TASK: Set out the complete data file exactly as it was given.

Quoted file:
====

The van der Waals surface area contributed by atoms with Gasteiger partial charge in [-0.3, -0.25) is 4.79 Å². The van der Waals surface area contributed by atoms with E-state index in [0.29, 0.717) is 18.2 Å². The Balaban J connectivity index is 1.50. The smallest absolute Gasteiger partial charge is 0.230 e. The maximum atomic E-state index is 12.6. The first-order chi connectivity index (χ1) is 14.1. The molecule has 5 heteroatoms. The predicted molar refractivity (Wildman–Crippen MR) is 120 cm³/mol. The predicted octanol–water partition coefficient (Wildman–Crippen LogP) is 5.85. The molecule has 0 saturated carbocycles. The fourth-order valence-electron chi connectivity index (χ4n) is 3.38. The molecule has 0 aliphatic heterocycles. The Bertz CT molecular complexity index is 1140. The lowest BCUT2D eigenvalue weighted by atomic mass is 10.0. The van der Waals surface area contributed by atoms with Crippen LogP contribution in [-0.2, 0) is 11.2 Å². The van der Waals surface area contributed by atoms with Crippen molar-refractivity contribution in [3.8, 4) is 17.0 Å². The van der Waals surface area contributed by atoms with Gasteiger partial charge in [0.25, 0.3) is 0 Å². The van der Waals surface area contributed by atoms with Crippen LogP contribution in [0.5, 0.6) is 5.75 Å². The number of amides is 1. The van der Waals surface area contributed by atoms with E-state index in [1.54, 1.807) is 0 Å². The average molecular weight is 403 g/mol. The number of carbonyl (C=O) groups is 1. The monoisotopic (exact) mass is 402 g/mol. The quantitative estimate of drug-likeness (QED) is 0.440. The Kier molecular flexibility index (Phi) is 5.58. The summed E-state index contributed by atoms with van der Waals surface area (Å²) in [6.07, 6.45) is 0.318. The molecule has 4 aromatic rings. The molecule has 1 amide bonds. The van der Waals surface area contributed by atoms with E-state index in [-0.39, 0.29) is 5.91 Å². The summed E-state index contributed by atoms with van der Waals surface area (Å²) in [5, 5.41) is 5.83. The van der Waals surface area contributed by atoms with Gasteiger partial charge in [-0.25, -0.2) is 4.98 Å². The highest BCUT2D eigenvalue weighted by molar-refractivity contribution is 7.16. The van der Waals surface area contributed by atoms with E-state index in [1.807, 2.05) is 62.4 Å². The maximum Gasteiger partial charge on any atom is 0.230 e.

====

The van der Waals surface area contributed by atoms with Gasteiger partial charge in [-0.3, -0.25) is 4.79 Å². The van der Waals surface area contributed by atoms with E-state index in [0.29, 0.717) is 18.2 Å². The Balaban J connectivity index is 1.50. The smallest absolute Gasteiger partial charge is 0.230 e. The maximum atomic E-state index is 12.6. The first-order chi connectivity index (χ1) is 14.1. The molecule has 5 heteroatoms. The predicted molar refractivity (Wildman–Crippen MR) is 120 cm³/mol. The predicted octanol–water partition coefficient (Wildman–Crippen LogP) is 5.85. The molecule has 0 saturated carbocycles. The fourth-order valence-electron chi connectivity index (χ4n) is 3.38. The molecule has 0 aliphatic heterocycles. The Bertz CT molecular complexity index is 1140. The lowest BCUT2D eigenvalue weighted by atomic mass is 10.0. The van der Waals surface area contributed by atoms with Crippen LogP contribution in [-0.2, 0) is 11.2 Å². The van der Waals surface area contributed by atoms with Crippen molar-refractivity contribution in [3.8, 4) is 17.0 Å². The van der Waals surface area contributed by atoms with Gasteiger partial charge in [0.25, 0.3) is 0 Å². The van der Waals surface area contributed by atoms with Crippen LogP contribution in [0.5, 0.6) is 5.75 Å². The number of amides is 1. The van der Waals surface area contributed by atoms with E-state index in [1.54, 1.807) is 0 Å². The average molecular weight is 403 g/mol. The number of carbonyl (C=O) groups is 1. The monoisotopic (exact) mass is 402 g/mol. The quantitative estimate of drug-likeness (QED) is 0.440. The Kier molecular flexibility index (Phi) is 5.58. The summed E-state index contributed by atoms with van der Waals surface area (Å²) in [6.07, 6.45) is 0.318. The molecule has 4 aromatic rings. The molecule has 1 amide bonds. The van der Waals surface area contributed by atoms with E-state index in [-0.39, 0.29) is 5.91 Å². The summed E-state index contributed by atoms with van der Waals surface area (Å²) in [5, 5.41) is 5.83. The van der Waals surface area contributed by atoms with Gasteiger partial charge in [-0.25, -0.2) is 4.98 Å². The highest BCUT2D eigenvalue weighted by molar-refractivity contribution is 7.16. The van der Waals surface area contributed by atoms with E-state index in [1.807, 2.05) is 62.4 Å². The maximum Gasteiger partial charge on any atom is 0.230 e.